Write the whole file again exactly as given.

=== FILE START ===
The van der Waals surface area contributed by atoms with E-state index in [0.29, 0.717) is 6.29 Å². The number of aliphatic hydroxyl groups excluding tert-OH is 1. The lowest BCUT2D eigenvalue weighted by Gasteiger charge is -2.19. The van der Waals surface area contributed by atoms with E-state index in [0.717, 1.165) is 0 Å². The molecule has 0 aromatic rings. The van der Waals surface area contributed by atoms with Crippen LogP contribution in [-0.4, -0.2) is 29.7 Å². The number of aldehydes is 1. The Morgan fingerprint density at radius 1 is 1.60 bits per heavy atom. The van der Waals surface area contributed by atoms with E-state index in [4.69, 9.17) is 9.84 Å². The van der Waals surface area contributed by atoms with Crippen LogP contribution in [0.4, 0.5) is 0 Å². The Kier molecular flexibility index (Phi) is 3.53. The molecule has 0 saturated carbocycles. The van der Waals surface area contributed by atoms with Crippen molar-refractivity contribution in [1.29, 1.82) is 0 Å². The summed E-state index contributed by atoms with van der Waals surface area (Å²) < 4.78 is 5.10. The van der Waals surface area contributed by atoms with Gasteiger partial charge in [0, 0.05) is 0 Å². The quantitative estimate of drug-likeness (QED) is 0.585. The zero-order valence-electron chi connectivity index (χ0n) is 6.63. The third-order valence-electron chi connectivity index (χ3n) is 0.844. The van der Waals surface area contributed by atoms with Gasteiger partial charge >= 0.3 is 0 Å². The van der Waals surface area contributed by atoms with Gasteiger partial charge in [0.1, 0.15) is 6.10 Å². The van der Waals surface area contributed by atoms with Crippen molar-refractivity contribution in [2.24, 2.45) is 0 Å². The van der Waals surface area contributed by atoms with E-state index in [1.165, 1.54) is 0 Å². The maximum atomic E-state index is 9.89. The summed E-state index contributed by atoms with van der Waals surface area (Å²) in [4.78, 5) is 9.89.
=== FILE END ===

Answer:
The van der Waals surface area contributed by atoms with E-state index in [0.29, 0.717) is 6.29 Å². The number of aliphatic hydroxyl groups excluding tert-OH is 1. The lowest BCUT2D eigenvalue weighted by Gasteiger charge is -2.19. The van der Waals surface area contributed by atoms with E-state index in [0.717, 1.165) is 0 Å². The molecule has 0 aromatic rings. The van der Waals surface area contributed by atoms with Crippen LogP contribution in [-0.4, -0.2) is 29.7 Å². The number of aldehydes is 1. The Morgan fingerprint density at radius 1 is 1.60 bits per heavy atom. The van der Waals surface area contributed by atoms with E-state index in [4.69, 9.17) is 9.84 Å². The van der Waals surface area contributed by atoms with Crippen LogP contribution in [0.4, 0.5) is 0 Å². The Kier molecular flexibility index (Phi) is 3.53. The molecule has 0 saturated carbocycles. The van der Waals surface area contributed by atoms with Crippen molar-refractivity contribution in [1.29, 1.82) is 0 Å². The summed E-state index contributed by atoms with van der Waals surface area (Å²) < 4.78 is 5.10. The van der Waals surface area contributed by atoms with Gasteiger partial charge in [0, 0.05) is 0 Å². The quantitative estimate of drug-likeness (QED) is 0.585. The zero-order valence-electron chi connectivity index (χ0n) is 6.63. The third-order valence-electron chi connectivity index (χ3n) is 0.844. The van der Waals surface area contributed by atoms with Gasteiger partial charge >= 0.3 is 0 Å². The van der Waals surface area contributed by atoms with Gasteiger partial charge in [0.1, 0.15) is 6.10 Å². The van der Waals surface area contributed by atoms with Crippen molar-refractivity contribution in [2.24, 2.45) is 0 Å². The van der Waals surface area contributed by atoms with E-state index in [1.165, 1.54) is 0 Å². The maximum atomic E-state index is 9.89. The summed E-state index contributed by atoms with van der Waals surface area (Å²) in [4.78, 5) is 9.89.